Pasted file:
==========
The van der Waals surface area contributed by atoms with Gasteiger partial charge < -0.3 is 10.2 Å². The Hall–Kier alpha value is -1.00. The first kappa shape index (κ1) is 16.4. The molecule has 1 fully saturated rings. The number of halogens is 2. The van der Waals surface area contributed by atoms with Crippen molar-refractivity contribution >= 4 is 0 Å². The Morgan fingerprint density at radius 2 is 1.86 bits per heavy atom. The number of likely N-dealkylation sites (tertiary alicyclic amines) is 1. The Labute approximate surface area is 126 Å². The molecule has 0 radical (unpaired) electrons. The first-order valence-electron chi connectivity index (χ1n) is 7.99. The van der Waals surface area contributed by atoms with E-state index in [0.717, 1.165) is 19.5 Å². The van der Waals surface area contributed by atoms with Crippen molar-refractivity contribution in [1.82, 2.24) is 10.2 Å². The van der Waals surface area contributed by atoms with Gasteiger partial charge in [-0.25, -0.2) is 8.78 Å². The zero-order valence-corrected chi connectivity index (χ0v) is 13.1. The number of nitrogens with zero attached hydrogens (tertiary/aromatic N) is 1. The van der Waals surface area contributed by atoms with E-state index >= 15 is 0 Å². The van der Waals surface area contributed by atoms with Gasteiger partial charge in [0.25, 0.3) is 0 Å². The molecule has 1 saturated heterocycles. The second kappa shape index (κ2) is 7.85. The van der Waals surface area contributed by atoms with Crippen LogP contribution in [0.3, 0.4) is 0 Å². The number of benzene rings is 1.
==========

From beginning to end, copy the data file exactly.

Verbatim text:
The van der Waals surface area contributed by atoms with Gasteiger partial charge < -0.3 is 10.2 Å². The Hall–Kier alpha value is -1.00. The first kappa shape index (κ1) is 16.4. The molecule has 1 fully saturated rings. The number of halogens is 2. The van der Waals surface area contributed by atoms with Crippen molar-refractivity contribution >= 4 is 0 Å². The Morgan fingerprint density at radius 2 is 1.86 bits per heavy atom. The number of likely N-dealkylation sites (tertiary alicyclic amines) is 1. The Labute approximate surface area is 126 Å². The molecule has 0 radical (unpaired) electrons. The first-order valence-electron chi connectivity index (χ1n) is 7.99. The van der Waals surface area contributed by atoms with E-state index in [0.717, 1.165) is 19.5 Å². The van der Waals surface area contributed by atoms with Crippen molar-refractivity contribution in [1.82, 2.24) is 10.2 Å². The van der Waals surface area contributed by atoms with Gasteiger partial charge in [-0.25, -0.2) is 8.78 Å². The zero-order valence-corrected chi connectivity index (χ0v) is 13.1. The number of nitrogens with zero attached hydrogens (tertiary/aromatic N) is 1. The van der Waals surface area contributed by atoms with E-state index >= 15 is 0 Å². The van der Waals surface area contributed by atoms with Gasteiger partial charge in [0.25, 0.3) is 0 Å². The molecule has 1 saturated heterocycles. The second kappa shape index (κ2) is 7.85. The van der Waals surface area contributed by atoms with Crippen LogP contribution in [0.3, 0.4) is 0 Å². The number of benzene rings is 1.